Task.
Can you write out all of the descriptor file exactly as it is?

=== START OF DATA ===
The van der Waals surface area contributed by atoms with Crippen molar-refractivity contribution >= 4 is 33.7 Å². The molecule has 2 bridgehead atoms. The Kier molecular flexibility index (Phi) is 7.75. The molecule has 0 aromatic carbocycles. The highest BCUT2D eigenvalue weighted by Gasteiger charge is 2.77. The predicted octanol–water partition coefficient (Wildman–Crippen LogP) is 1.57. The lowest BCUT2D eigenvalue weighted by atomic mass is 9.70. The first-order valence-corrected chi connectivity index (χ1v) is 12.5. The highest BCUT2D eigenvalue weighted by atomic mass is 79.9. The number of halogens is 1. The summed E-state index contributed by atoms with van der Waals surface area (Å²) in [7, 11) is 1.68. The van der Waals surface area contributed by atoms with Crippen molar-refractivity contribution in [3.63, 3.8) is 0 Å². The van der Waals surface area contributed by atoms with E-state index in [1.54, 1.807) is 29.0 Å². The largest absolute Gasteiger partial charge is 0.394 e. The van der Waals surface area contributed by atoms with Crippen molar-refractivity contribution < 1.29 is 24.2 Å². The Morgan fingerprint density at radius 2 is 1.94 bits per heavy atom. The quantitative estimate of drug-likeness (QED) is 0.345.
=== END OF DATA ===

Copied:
The van der Waals surface area contributed by atoms with Crippen molar-refractivity contribution >= 4 is 33.7 Å². The molecule has 2 bridgehead atoms. The Kier molecular flexibility index (Phi) is 7.75. The molecule has 0 aromatic carbocycles. The highest BCUT2D eigenvalue weighted by Gasteiger charge is 2.77. The predicted octanol–water partition coefficient (Wildman–Crippen LogP) is 1.57. The lowest BCUT2D eigenvalue weighted by atomic mass is 9.70. The first-order valence-corrected chi connectivity index (χ1v) is 12.5. The highest BCUT2D eigenvalue weighted by atomic mass is 79.9. The number of halogens is 1. The summed E-state index contributed by atoms with van der Waals surface area (Å²) in [7, 11) is 1.68. The van der Waals surface area contributed by atoms with Crippen molar-refractivity contribution in [3.63, 3.8) is 0 Å². The van der Waals surface area contributed by atoms with E-state index in [1.54, 1.807) is 29.0 Å². The largest absolute Gasteiger partial charge is 0.394 e. The van der Waals surface area contributed by atoms with Crippen molar-refractivity contribution < 1.29 is 24.2 Å². The Morgan fingerprint density at radius 2 is 1.94 bits per heavy atom. The quantitative estimate of drug-likeness (QED) is 0.345.